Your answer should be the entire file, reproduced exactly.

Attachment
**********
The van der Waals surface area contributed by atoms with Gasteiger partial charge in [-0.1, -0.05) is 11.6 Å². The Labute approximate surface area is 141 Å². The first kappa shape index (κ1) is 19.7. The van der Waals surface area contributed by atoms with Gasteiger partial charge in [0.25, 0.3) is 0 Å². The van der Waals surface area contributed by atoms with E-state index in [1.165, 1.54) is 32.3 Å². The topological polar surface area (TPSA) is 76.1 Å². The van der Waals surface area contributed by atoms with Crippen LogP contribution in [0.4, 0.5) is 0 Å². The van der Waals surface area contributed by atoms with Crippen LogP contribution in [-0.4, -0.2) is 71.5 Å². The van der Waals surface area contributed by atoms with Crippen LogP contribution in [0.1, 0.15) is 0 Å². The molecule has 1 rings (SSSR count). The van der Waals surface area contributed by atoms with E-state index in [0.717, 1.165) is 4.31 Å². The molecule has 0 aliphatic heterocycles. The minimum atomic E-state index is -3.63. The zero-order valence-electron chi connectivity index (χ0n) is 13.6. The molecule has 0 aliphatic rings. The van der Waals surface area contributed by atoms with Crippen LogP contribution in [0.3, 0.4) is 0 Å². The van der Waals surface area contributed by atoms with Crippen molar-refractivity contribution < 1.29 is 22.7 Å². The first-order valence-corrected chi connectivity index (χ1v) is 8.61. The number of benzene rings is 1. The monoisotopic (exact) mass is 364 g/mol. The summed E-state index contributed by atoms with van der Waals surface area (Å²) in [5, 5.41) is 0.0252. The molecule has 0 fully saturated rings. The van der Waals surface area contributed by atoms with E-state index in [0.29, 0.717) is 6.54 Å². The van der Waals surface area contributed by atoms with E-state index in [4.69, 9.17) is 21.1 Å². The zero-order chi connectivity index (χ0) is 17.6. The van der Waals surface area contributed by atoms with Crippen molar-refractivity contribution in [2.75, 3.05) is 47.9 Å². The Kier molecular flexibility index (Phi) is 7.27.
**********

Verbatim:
The van der Waals surface area contributed by atoms with Gasteiger partial charge in [-0.1, -0.05) is 11.6 Å². The Labute approximate surface area is 141 Å². The first kappa shape index (κ1) is 19.7. The van der Waals surface area contributed by atoms with Gasteiger partial charge in [0.25, 0.3) is 0 Å². The van der Waals surface area contributed by atoms with E-state index in [1.165, 1.54) is 32.3 Å². The topological polar surface area (TPSA) is 76.1 Å². The van der Waals surface area contributed by atoms with Crippen LogP contribution in [0.4, 0.5) is 0 Å². The van der Waals surface area contributed by atoms with Crippen LogP contribution in [-0.4, -0.2) is 71.5 Å². The van der Waals surface area contributed by atoms with Crippen LogP contribution in [0.1, 0.15) is 0 Å². The molecule has 1 rings (SSSR count). The van der Waals surface area contributed by atoms with E-state index in [0.717, 1.165) is 4.31 Å². The molecule has 0 aliphatic heterocycles. The minimum atomic E-state index is -3.63. The zero-order valence-electron chi connectivity index (χ0n) is 13.6. The molecule has 0 aliphatic rings. The van der Waals surface area contributed by atoms with Crippen LogP contribution in [0.3, 0.4) is 0 Å². The van der Waals surface area contributed by atoms with Crippen molar-refractivity contribution < 1.29 is 22.7 Å². The first-order valence-corrected chi connectivity index (χ1v) is 8.61. The number of benzene rings is 1. The monoisotopic (exact) mass is 364 g/mol. The summed E-state index contributed by atoms with van der Waals surface area (Å²) in [5, 5.41) is 0.0252. The molecule has 0 fully saturated rings. The van der Waals surface area contributed by atoms with E-state index in [0.29, 0.717) is 6.54 Å². The van der Waals surface area contributed by atoms with E-state index in [4.69, 9.17) is 21.1 Å². The zero-order chi connectivity index (χ0) is 17.6. The van der Waals surface area contributed by atoms with Crippen molar-refractivity contribution in [2.75, 3.05) is 47.9 Å². The Kier molecular flexibility index (Phi) is 7.27.